• Shoot faces, not the backs of heads
      • Only use if you are emphasizing what is ahead of the subject
    • 64. Lighting
      • Make sure the lighting is balanced
        • Don’t shoot in low light areas
        • Favor a darker background
    • 65. Lighting vs Too hot Balanced
    • 66. Lighting vs Too hot Balanced
    • 67. Background
      • Background should not distract from the subject
      • Too bright
      • Moving images
      • Distracting elements (people walking, etc.)
    • 68. Background vs Bad Bad
    • 69. Background vs Bad Good
    • 70. Shot as story
      • Have a beginning, middle and an end in the shot
      • Information – camera move - information
    • 71. Shot as story
      • Example
    • 72. Zoom
      • Use the zoom appropriately – don’t over-use
      • On Flip – do not use the zoom at all
      • A zoom is done for a shot – not because of distance
    • 73. Use a Tripod
      • Purchase a tripod
      • It should be a choice between hand held or tripod
    • 74. Audio
      • Be aware of background noise when recording audio
      • On the Flip – mic is on the camera
        • Record as close to the person as you can
    • 75. Point of View
      • Point of view of video - - first person/narrative - interview driven
      • Your Role as a video recorder – are you in it?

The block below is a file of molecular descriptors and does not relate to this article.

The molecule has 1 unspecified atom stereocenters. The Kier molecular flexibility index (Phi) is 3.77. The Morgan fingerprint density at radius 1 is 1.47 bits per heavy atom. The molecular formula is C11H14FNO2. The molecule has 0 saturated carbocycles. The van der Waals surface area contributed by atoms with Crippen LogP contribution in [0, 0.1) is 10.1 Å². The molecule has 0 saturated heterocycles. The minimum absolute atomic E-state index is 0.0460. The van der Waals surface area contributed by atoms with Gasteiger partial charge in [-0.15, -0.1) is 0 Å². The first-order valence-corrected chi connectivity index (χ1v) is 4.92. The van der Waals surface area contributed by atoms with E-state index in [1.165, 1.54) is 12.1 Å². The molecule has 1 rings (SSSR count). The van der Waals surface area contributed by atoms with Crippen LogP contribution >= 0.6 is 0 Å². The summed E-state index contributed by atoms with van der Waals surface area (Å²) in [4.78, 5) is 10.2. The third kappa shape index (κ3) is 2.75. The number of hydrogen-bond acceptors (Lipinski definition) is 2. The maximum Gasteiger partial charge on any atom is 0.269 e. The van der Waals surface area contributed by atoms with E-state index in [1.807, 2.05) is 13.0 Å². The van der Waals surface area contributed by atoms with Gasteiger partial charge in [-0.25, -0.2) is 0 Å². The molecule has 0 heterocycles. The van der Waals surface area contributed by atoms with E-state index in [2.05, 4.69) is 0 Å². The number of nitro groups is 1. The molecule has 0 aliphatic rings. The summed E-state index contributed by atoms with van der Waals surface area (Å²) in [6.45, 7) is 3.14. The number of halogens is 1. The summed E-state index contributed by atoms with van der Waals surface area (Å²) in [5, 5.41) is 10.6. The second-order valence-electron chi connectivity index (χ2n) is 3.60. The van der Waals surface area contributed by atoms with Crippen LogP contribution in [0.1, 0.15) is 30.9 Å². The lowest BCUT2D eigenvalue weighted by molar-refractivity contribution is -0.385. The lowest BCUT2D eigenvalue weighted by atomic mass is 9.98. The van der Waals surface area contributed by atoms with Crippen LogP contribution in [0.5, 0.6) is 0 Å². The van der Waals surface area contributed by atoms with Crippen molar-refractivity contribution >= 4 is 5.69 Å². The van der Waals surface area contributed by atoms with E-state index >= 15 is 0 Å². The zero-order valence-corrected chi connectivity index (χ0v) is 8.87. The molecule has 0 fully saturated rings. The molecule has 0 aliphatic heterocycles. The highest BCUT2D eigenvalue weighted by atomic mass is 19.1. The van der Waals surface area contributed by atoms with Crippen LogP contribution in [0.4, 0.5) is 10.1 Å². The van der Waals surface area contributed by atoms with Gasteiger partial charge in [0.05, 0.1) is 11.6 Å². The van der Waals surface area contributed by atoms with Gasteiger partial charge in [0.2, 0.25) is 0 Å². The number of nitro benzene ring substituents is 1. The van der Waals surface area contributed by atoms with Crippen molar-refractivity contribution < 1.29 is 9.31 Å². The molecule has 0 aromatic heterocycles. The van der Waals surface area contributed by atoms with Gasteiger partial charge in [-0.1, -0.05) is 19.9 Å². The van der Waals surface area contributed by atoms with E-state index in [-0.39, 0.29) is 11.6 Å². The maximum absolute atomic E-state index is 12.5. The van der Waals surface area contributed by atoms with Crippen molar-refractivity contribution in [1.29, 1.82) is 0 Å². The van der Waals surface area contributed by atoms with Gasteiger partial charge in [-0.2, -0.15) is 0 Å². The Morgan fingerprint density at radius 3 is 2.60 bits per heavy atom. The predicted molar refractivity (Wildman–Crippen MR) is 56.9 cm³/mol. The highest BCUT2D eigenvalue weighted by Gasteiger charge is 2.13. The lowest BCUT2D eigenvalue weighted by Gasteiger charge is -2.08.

• 76. Did I Tell a Story?
      • Shots add up to story
      • Have you captured all of the elements
      • Video - Interviews
      • Coverage
      • Complete story
    • 77. Shoot Some Footage
    • 78. Editing with Windows Movie Maker
    • 79. Windows Movie Maker
      • Download newest edition
      • http://windowslive.com/desktop/moviemaker
      • Watch Tutorial
    • 80. Windows Movie Maker
      • How to Import from the Flip
      • How to Edit the Footage
        • Open WMM
        • Save the Project
        • Project Settings (16:9)
        • Import Clips
        • Import Intro and Outro
    • 81. Windows Movie Maker
      • How to Edit the Footage
        • Moving Clips Around
        • Trimming Clips
        • Adding Transitions
        • Adding Royalty Free Music
        • Export Your Video (1280x720)
    • 82. DEMONSTRATION
    • 83. Summary
      • Find out who the Audience is
      • Who are they?
    • 84. Summary
      • Find out what the message is
      • What are you trying to tell your audience?
    • 85. Summary
      • Ask yourself, did I tell a story?
    • 86. Contact
      • Jed Findlay : Video Producer
      • Phone : 515 294 7858
      • Email : jfindlay@iastate.edu